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Byars v. Petrol III, LLC

United States District Court, D. Nebraska

March 27, 2019

TOSHA A. BYARS, Plaintiff,
v.
PETROL III, LLC, a Nebraska limited liability company, Defendant.

          MEMORANDUM AND ORDER

          Joseph F. Bataillon, Senior United States District Judge

         This matter is before the Court on Defendant's motion for summary judgment pursuant to Fed.R.Civ.P. 56. Filing No. 38. Plaintiff bought this action alleging retaliation in employment under 42 U.S.C. 2000e-2 et seq and Neb. Rev. Stat. §§ 48-1004 et seq. Filing No. 1. Plaintiff dually filed her charge of retaliation with the Nebraska Equal Opportunity Commission (“NEOC”), NEB 1-15/16-5-48038-RS, and the Equal Employment Opportunity Commission (“EEOC”), 32E-2016-00561. Filing No. 1, at 4. The EEOC issued a right to sue letter on December 23, 2016. Id.

         I. STANDARD OF REVIEW

         Summary judgment is appropriate when, viewing the facts and inferences in the light most favorable to the nonmoving party, “showing that the materials cited do not establish the absence or presence of a genuine dispute, or that an adverse party cannot produce admissible evidence to support the fact.” Fed.R.Civ.P. 56(c)(1)(B). The plain language of Rule 56(c) mandates the entry of summary judgment, after adequate time for discovery and upon motion, against a party who fails to make a showing sufficient to establish the existence of an element essential to that party's case, and on which that party will bear the burden of proof at trial. Celotex Corp. v. Catrett, 477 U.S. 317, 322 (1986). “The movant ‘bears the initial responsibility of informing the district court of the basis for its motion and must identify ‘those portions of [the record] . . . which it believes demonstrate the absence of a genuine issue of material fact.'” Torgerson v. City of Rochester, 643 F.3d 1031, 1042, (8th Cir. 2011) (en banc) (quoting Celotex, 477 U.S. at 323). If the movant does so, “the nonmovant must respond by submitting evidentiary materials that set out ‘specific facts showing that there is a genuine issue for trial.'” Id. (quoting Celotex, 477 U.S. at 324). “The inquiry performed is the threshold inquiry of determining whether there is the need for a trial-whether, in other words, there are any genuine factual issues that properly can be resolved only by a finder of fact because they may reasonably be resolved in favor of either party.” Anderson v. Liberty Lobby, Inc., 477 U.S. 242, 250 (1986). If “reasonable minds could differ as to the import of the evidence, ” summary judgment should not be granted. Id. at 251.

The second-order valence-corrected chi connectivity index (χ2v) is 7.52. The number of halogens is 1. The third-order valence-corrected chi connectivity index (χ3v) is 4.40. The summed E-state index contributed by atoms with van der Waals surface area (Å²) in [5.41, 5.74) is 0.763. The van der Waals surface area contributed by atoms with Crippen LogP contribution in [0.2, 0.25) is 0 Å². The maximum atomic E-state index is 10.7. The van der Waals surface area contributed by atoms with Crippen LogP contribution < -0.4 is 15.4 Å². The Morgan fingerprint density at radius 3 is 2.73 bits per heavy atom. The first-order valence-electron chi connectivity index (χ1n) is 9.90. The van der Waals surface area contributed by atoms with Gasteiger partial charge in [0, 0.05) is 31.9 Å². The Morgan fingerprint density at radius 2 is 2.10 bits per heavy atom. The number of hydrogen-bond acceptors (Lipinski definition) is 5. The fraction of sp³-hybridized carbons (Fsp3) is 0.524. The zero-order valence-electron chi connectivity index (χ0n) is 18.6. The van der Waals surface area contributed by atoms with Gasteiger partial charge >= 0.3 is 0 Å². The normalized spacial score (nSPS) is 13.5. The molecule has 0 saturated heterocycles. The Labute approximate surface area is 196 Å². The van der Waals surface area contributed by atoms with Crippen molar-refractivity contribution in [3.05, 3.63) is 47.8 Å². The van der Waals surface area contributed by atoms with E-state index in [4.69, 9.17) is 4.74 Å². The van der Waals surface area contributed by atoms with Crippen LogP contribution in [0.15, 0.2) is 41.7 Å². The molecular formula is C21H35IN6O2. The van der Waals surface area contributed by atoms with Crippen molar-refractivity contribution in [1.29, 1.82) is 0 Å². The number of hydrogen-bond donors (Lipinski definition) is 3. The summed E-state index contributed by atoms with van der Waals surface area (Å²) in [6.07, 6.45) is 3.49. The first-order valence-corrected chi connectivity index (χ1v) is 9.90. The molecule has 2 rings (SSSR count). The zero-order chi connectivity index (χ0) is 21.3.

The evidence must be viewed in the light most favorable to the nonmoving party, giving the nonmoving party the benefit of all reasonable inferences. Kenney v. Swift Transp., Inc., 347 F.3d 1041, 1044 (8th Cir. 2003). “In ruling on a motion for summary judgment, a court must not weigh evidence or make credibility determinations.” Id. “Where the unresolved issues are primarily legal rather than factual, summary judgment is particularly appropriate.” Koehn v. Indian Hills Cmty. Coll., 371 F.3d 394, 396 (8th Cir. 2004).

         II. BACKGROUND

         This case involves allegations that Defendant retaliated against Plaintiff after Plaintiff's now ex-girlfriend, Lekenvish Alford, filed a discrimination charge based on sexual harassment against Defendant.[1] Filing No. 1, at 2. In August of 2015, Plaintiff was hired by Defendant to work at Defendant's store, Kicks 66. Id. According to the Plaintiff, Plaintiff and Alford were living together “[a]t the time” Plaintiff began working at Kicks 66. Filing No. 43-3, Byars Dep. 10:15-16, Oct. 3, 2018. In November, Alford reported that she had been sexually harassed by a coworker, to the Defendant. Filing No. 1, Complaint, at 4-6, Alford v. Petrol III, LLC., 8:17-cv-00092. After she reported that she had been harassed, she was terminated. Id. On February 5, 2016, Alford filed a claim of discrimination based on sexual harassment with the NEOC. Id. at 2-3.